Telco cloud evolution: SD-WAN, uCPE and SASE

Technologies like uCPE are now delivering the benefits of the cloud to telco networks. From single-function appliances to new concepts like SASE, we’re tracing the NFV journey so far and taking a look at what’s next.
Prayson Pate
Clouds with smiley face

People already have a difficult time understanding SD-WAN and uCPE. Now Gartner has thrown SASE into the mix. How are these technologies related?

Let’s start with SD-WAN

Software-defined wide-area network (SD-WAN) is an application that is responsible for providing dynamic virtual private networks (VPNs), hybrid WAN routing and network security capabilities to build an overlay VPN between enterprise branches (mesh network) or between enterprise branch sites and corporate data centers (hub-and-spoke network). The initial driver for SD-WAN was providing a lower cost alternative to MPLS-based VPNs. This was achieved by enabling enterprises to use a variety of network access technologies such as LTE, DSL, etc. and ensuring the availability of WAN connectivity across these diverse networks. But SD-WAN can also provide the ability to quickly turn up new sites, manage the traffic to each site, and co-exist with MPLS VPNs.

There are a variety of SD-WAN suppliers and solutions in the market today, and they usually include the following functions.

A set of access nodes at the user sites that include many or most of the following:

  • A routing and tunneling engine
  • Hybrid WAN, including the ability to send traffic to more than one uplink
  • Firewall and security functions
  • QoS and access policy enforcement including application-level monitoring and steering
  • Network loss and latency measurement
  • WAN optimization, including one or more of caching, compression, forward error correction, prioritization, and load balancing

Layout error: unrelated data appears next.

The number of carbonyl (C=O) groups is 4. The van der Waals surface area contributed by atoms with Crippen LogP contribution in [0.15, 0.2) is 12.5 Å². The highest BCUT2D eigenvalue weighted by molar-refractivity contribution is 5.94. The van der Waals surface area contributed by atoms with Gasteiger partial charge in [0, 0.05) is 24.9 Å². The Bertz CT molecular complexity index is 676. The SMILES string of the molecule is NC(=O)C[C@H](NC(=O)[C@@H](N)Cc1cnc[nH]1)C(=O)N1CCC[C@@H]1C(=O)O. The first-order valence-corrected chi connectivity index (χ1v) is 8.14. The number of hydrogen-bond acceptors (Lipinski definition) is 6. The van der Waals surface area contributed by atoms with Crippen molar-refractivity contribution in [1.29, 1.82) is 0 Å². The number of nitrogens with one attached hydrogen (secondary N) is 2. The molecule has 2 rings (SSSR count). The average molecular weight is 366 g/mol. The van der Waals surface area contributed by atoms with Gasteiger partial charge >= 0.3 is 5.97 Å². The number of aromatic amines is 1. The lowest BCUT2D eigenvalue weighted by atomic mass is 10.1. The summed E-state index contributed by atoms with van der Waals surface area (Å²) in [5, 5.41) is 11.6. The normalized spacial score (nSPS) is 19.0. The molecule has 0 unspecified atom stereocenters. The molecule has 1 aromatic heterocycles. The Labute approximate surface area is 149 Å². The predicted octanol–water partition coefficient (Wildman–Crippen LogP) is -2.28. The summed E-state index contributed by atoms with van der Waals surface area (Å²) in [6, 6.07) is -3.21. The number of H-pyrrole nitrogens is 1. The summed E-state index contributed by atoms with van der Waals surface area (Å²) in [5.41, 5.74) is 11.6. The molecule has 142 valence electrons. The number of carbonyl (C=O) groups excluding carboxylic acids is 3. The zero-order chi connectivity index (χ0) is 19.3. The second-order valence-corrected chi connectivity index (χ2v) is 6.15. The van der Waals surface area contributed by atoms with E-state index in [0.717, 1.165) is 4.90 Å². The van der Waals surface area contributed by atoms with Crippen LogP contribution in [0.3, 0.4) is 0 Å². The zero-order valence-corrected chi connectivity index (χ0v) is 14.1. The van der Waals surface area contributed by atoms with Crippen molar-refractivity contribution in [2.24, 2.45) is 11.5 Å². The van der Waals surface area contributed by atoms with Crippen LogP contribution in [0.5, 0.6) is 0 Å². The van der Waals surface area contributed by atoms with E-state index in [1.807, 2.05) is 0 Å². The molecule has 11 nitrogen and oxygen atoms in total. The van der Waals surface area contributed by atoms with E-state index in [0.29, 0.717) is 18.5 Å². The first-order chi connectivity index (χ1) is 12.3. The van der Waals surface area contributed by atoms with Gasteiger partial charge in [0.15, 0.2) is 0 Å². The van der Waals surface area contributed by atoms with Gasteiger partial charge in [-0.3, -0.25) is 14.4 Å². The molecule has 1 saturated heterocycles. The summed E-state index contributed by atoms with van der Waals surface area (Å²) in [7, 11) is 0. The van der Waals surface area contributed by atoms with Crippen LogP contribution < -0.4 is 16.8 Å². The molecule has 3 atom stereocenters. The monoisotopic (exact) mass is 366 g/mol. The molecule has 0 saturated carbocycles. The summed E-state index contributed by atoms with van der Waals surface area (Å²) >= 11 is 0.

A central controller for:

  • Administering the network topology
  • Setting and distributing policies for QoS and access
  • Reporting usage and performance

Note that the access nodes can be implemented at the end user site as an appliance, a software application running bare metal on a server, or as a virtual network function (VNF) running on a uCPE (more on that below).

The SD-WAN application be self-managed by the enterprise or accessed as a managed service.

But SD-WAN is the application, not the delivery mode or instantiation.

On to uCPE!

Universal customer premise equipment (uCPE) is an application of network functions virtualization (NFV) technology. uCPE provides an open, multi-vendor edge cloud platform on which a multitude of service provider managed and private customer workloads – including SD-WAN, networking and security applications – can be deployed and managed.

We can further refine the definition of uCPE by looking at some of the main characteristics of the solution:

  • Software applications – provide the ability to control the features and capabilities of the uCPE device via software configuration rather than swapping out proprietary hardware devices
  • Running on an open software platform – this could be our ADVA Ensemble Connector or a standard distribution of Linux
  • Hosted on an open standard COTS server – not a proprietary device
  • Deployed at the customer site – as opposed to a next-gen central office or data center
  • Centrally-managed with rich operational tools - that can automatically turn up and manage multi-vendor, multi-cloud deployments via a common set of edge cloud management tools

Initially the software applications mentioned above were delivered as VNFs. Cloud-native enabling technology continues to mature, and many of these functions will migrate to container network functions (CNFs). As the name implies, the initial VNF workloads were focused on networking and communications applications such as routers, firewalls, SD-WAN and WAN optimization. But uCPE can host any type of workload including IoT, LTE, 5G, or user-defined applications.

An ideal uCPE platform should also include a rich set of embedded networking and management capabilities. For example, our Ensemble Connector software provides the base networking capabilities to deploy and manage the physical infrastructure and various access underlay network technologies.

Once we deploy and establish management connectivity to the uCPE platform, SD-WAN and other applications are plugged into the WAN interfaces where they manage the overlay applications.